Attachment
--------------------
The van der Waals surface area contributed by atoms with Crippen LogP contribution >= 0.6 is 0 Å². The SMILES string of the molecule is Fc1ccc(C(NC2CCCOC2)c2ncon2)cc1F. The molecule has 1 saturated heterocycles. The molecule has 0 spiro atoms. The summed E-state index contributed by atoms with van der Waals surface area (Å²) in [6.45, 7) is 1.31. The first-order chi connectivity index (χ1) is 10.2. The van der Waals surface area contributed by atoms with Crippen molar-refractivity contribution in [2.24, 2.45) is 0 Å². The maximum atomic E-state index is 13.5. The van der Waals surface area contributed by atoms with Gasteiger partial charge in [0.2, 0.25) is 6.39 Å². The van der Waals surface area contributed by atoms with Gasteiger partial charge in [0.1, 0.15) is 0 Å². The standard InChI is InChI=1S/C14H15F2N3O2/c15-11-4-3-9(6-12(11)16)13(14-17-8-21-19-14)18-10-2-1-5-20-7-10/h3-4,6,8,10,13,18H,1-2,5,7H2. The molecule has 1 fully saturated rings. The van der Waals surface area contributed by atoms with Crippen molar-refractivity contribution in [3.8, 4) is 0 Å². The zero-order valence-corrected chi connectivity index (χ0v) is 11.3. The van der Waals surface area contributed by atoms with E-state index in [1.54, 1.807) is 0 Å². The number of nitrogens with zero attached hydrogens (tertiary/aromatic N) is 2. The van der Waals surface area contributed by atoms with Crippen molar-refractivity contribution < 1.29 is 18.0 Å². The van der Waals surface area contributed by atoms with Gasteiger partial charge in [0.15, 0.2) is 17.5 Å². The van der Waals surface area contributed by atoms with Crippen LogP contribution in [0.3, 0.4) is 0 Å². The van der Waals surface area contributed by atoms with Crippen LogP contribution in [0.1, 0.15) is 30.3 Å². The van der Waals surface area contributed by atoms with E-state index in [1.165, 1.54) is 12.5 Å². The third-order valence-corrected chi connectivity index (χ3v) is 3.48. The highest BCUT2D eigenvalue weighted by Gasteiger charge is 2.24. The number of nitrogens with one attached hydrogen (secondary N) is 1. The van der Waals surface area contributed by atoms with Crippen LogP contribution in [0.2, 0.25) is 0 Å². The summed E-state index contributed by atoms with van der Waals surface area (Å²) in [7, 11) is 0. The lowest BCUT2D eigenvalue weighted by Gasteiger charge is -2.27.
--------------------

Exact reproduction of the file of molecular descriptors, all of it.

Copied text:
The van der Waals surface area contributed by atoms with Crippen LogP contribution >= 0.6 is 0 Å². The SMILES string of the molecule is Fc1ccc(C(NC2CCCOC2)c2ncon2)cc1F. The molecule has 1 saturated heterocycles. The molecule has 0 spiro atoms. The summed E-state index contributed by atoms with van der Waals surface area (Å²) in [6.45, 7) is 1.31. The first-order chi connectivity index (χ1) is 10.2. The van der Waals surface area contributed by atoms with Crippen molar-refractivity contribution in [2.24, 2.45) is 0 Å². The maximum atomic E-state index is 13.5. The van der Waals surface area contributed by atoms with Gasteiger partial charge in [0.2, 0.25) is 6.39 Å². The van der Waals surface area contributed by atoms with Gasteiger partial charge in [0.1, 0.15) is 0 Å². The standard InChI is InChI=1S/C14H15F2N3O2/c15-11-4-3-9(6-12(11)16)13(14-17-8-21-19-14)18-10-2-1-5-20-7-10/h3-4,6,8,10,13,18H,1-2,5,7H2. The molecule has 1 fully saturated rings. The van der Waals surface area contributed by atoms with Crippen molar-refractivity contribution in [3.8, 4) is 0 Å². The zero-order valence-corrected chi connectivity index (χ0v) is 11.3. The van der Waals surface area contributed by atoms with E-state index in [1.54, 1.807) is 0 Å². The number of nitrogens with zero attached hydrogens (tertiary/aromatic N) is 2. The van der Waals surface area contributed by atoms with Crippen molar-refractivity contribution < 1.29 is 18.0 Å². The van der Waals surface area contributed by atoms with Gasteiger partial charge in [0.15, 0.2) is 17.5 Å². The van der Waals surface area contributed by atoms with Crippen LogP contribution in [0.3, 0.4) is 0 Å². The van der Waals surface area contributed by atoms with Crippen LogP contribution in [0.1, 0.15) is 30.3 Å². The van der Waals surface area contributed by atoms with E-state index in [1.165, 1.54) is 12.5 Å². The third-order valence-corrected chi connectivity index (χ3v) is 3.48. The highest BCUT2D eigenvalue weighted by Gasteiger charge is 2.24. The number of nitrogens with one attached hydrogen (secondary N) is 1. The van der Waals surface area contributed by atoms with Crippen LogP contribution in [0.2, 0.25) is 0 Å². The summed E-state index contributed by atoms with van der Waals surface area (Å²) in [7, 11) is 0. The lowest BCUT2D eigenvalue weighted by Gasteiger charge is -2.27.